Alpha has become a virtual obsession for investors and the financial commentariat. They seek it, search for it, hunt it and go on a quest for it. Alpha is supposed to be the holy grail of investment. Those who achieve it are alpha masters and, if it were not so politically incorrect, there would no doubt be a rash of self-proclaimed alpha males and possibly females too. There is evidently even a place called Alphaville.
The problem is that alpha does not exist. Or at least not in the way that it is generally discussed.
Alpha is often taken as a synonym for fund manager skill. The temptation to use it in that way is understandable but it should be shunned.
The key point is that alpha is simply a residual. In other words it is the return left over when market return – beta – is accounted for.
There are other factors besides skill that can be included in alpha. For example, it could simply be that beta is not properly measured in calculations. If beta is underestimated, then, by definition, alpha will be overestimated.
A more prosaic alternative is that some alpha is the result of luck. Mathematically this would count as alpha, even though it has nothing to do with skill.
Take a simple analogy. Say that 100 people were asked to toss a coin 10 times with the goal of achieving heads. The average return in this case – assuming the coin is fairly weighted – would be 50%. In other words, the average person would be successful about half of the time. But even if the coin tosses were completely random it is likely that some lucky people would do substantially better than the average. Those individuals could claim to be generating alpha and, strictly speaking, they would be right. But it would clearly have nothing to do with skill.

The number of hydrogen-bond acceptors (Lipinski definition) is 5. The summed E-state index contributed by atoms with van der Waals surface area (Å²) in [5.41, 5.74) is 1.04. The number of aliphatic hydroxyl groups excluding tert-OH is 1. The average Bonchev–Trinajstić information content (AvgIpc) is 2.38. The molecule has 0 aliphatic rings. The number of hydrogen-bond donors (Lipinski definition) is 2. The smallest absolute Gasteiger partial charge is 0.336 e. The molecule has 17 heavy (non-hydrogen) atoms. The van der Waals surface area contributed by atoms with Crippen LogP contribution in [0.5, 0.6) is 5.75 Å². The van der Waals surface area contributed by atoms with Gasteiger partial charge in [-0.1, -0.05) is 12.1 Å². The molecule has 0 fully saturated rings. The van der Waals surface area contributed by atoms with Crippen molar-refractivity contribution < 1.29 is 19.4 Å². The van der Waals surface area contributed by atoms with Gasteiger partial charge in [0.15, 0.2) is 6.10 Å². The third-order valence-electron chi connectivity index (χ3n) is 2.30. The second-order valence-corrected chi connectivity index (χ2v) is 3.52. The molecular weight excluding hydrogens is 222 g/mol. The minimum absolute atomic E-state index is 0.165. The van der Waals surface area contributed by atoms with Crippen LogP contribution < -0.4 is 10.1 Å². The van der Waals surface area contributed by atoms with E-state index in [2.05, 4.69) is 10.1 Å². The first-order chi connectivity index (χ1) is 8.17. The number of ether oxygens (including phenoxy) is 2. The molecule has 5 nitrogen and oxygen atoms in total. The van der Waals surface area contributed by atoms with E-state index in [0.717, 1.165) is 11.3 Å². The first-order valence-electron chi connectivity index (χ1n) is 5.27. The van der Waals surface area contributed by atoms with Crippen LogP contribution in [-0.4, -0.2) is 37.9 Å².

This example is adapted from Burton Malkiel’s classic text, A Random Walk Down Wall Street, first published in 1973. The argument here is not that skill in asset management does not exist. It is, rather, that it is misleading to regard alpha as an accurate measure.
In the real world it is certainly difficult to distinguish between skill and luck. It is tricky, if not impossible, to predict with certainly which managers will perform well.
But even after the event it is not possible to say for sure that a manager that has performed well over a prolonged time period has done so as a result of skill. Even in a completely random world, 10% of funds would be top decile. Some people win lotteries even though the odds may be millions to one against.
It would be best to throw away the comfort blanket that concepts such as alpha provide. The phoney precision only obscures the inherent uncertainty involved. It is possible to search for skilled fund managers but seeking alpha makes no sense.
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